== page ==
39 – Rejected at Home

When: Summer, 28 AD
Where: Nazareth, Galilee
Scripture:
Mark, Matthew, Luke, John,

Notes:
Other, Thoughts,

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With the worst of the summer heat now past, but with the early rains not yet begun, Jesus began another journey through the region of Galilee. He would go to places like Chorazim and Safat, Gennesaret and Magdala, Cana and Nazareth, Nain and Esdraelon. He planned to heal the ill, proclaim the kingdom, and to teach in their synagogues.

When Jesus arrived in Nazareth early in the week, he stayed with his mother (Joseph had died years ago and Jesus had run the family business and supported the family before he began his mission). The people of Nazareth knew that Jesus was in town, but very few sought him out, either to be healed (though he was known for healing and folks in other villages had sought him out for help when he visited) or to learn about the kingdom.

On the Sabbath, Jesus went to the synagogue with ALL of his disciples. The service began with the Shema, “Hear O Israel, the Lord our God, only the Lord” [the creed of Israel], followed by a prayer. Then a reading from the Law books [read in a three year cycle] by a male person chosen by the elders. This was then followed by a Psalm.

Then an elder selected Jesus to read any selection of his choice from the scrolls of the prophets. Jesus stood, walked to the front of the hall, and asked for the scroll of Isaiah. Slowly it was unrolled to a familiar passage telling how God would select and send a Messiah that would free God’s people in a time of need, and make the kingdom of God a reality. The Messiah would heal all wounds, remove the pain caused by evil, and bring freedom. All would be judged before God, and truth and lies would be seen plainly by all.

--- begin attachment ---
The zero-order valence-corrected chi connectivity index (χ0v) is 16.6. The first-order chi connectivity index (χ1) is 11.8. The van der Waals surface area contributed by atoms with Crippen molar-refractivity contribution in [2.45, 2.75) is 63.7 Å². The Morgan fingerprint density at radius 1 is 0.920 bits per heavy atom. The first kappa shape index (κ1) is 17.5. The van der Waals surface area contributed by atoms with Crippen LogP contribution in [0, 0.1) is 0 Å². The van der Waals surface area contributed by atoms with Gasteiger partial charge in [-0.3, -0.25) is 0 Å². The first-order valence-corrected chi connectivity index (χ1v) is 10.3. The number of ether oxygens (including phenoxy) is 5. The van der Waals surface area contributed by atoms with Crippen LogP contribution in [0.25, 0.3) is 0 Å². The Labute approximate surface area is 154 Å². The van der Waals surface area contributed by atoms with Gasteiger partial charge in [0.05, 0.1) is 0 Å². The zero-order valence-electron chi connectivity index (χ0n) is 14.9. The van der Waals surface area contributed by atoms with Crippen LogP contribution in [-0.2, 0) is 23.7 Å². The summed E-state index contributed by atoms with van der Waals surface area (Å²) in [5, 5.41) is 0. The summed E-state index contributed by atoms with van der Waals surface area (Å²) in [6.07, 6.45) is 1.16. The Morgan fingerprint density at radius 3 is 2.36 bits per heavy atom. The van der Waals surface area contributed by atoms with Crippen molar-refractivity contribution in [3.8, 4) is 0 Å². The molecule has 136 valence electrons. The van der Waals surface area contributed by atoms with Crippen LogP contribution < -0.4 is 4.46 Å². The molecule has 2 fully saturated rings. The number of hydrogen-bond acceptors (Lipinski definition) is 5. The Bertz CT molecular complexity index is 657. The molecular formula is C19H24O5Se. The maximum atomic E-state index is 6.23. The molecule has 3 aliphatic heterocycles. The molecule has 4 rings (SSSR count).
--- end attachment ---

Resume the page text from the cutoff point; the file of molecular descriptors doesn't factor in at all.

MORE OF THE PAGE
Then he turned to a second passage of Isaiah that tells of the actions that we are to take. It is our service to God to help those in need.

While the scroll was re-rolled and put away, Jesus sat down and paused. The people were thinking about how the Roman troops were oppressing Israel. Everyone waited for Jesus to speak. Here was a rabbi from their own town, who had traveled through the whole of Galilee.

Jesus took the time to look each person in the eyes. You could have felt the anticipation. Jesus had decided to tell these folks the straight truth (for the sake of his disciples) so he stood and said, ‘Today God has done this! You should celebrate it as though it were a Jubilee year’. And then he sat down again.

The synagogue erupted with quiet discussion. This statement pleased them very much. Jesus had obviously encountered the Messiah during his travels and would now tell them who it was. The disciples heard comments like, ‘The Messiah is already here?’ ‘The reign of God is here?’ ‘The Romans will have to leave.’ ‘Finally the Jews will rule the world.’ Hope stirred throughout the synagogue.

But quickly it dawned on some, that Jesus believed that HE was the next King of Israel. Now doubt spread. ‘For thirty-two years we watched you grow up, after you were brought here as an infant.’ ‘You are no one special.’ ‘We know your family.’ ‘You are no scholar.’ And some began demanding proof. ‘Do some mighty work here, for us now, like you raised the girl or healed the woman,’ they challenged Jesus, ‘as we have heard you did elsewhere.’

But Jesus knew how little faith was in this town. For a week he had been available but few had come. The time for healing based on faith was past, and he had not been able to help very many because not very many had enough faith to seek him.

So Jesus told them that it was a matter of faith. ‘The only sign that I will give you that I am the Anointed One is my word,’ said Jesus. ‘Look at Elijah and the Gentile widow, and at Elisha and the Gentile leper. The Gentiles with faith will enter the Kingdom before Jews without faith. Now is the time for you to choose.’

This really infuriated the elders and some of the people who understood what Jesus meant. If they did not accept Jesus on “blind faith” then they would not be welcome in the Kingdom. ‘You are wrong!’ ‘You are misleading the people.’ ‘Shut up!’ ‘You do not represent God in this matter.’ ‘A bastard would teach us?’ ‘You should be killed as a false teacher.’ ‘Get out!’ These were some of the comments the disciples remember hearing. The disciples quickly gathered beside Jesus in case there was to be trouble.

So Jesus and his disciples left the synagogue, followed by an angry mob, and then left the town and never returned to Nazareth.
DAB

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